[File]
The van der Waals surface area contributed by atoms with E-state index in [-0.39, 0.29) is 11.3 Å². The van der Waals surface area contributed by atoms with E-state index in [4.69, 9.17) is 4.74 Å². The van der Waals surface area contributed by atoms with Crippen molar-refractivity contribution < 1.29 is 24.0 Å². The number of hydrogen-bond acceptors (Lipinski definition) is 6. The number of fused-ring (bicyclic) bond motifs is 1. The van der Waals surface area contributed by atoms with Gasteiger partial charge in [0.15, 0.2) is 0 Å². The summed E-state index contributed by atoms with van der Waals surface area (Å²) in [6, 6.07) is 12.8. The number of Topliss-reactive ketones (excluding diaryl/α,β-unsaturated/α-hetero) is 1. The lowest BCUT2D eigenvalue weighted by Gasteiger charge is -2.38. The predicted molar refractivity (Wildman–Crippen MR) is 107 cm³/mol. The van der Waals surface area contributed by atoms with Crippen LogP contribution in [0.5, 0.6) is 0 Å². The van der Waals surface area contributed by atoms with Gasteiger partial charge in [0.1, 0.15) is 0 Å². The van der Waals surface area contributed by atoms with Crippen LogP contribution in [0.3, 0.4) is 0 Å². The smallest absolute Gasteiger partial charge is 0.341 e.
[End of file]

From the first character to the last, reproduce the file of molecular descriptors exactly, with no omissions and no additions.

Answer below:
The van der Waals surface area contributed by atoms with E-state index in [-0.39, 0.29) is 11.3 Å². The van der Waals surface area contributed by atoms with E-state index in [4.69, 9.17) is 4.74 Å². The van der Waals surface area contributed by atoms with Crippen molar-refractivity contribution < 1.29 is 24.0 Å². The number of hydrogen-bond acceptors (Lipinski definition) is 6. The number of fused-ring (bicyclic) bond motifs is 1. The van der Waals surface area contributed by atoms with Gasteiger partial charge in [0.15, 0.2) is 0 Å². The summed E-state index contributed by atoms with van der Waals surface area (Å²) in [6, 6.07) is 12.8. The number of Topliss-reactive ketones (excluding diaryl/α,β-unsaturated/α-hetero) is 1. The lowest BCUT2D eigenvalue weighted by Gasteiger charge is -2.38. The predicted molar refractivity (Wildman–Crippen MR) is 107 cm³/mol. The van der Waals surface area contributed by atoms with Crippen LogP contribution in [0.5, 0.6) is 0 Å². The van der Waals surface area contributed by atoms with Gasteiger partial charge in [0.1, 0.15) is 0 Å². The van der Waals surface area contributed by atoms with Crippen LogP contribution in [0.3, 0.4) is 0 Å². The smallest absolute Gasteiger partial charge is 0.341 e.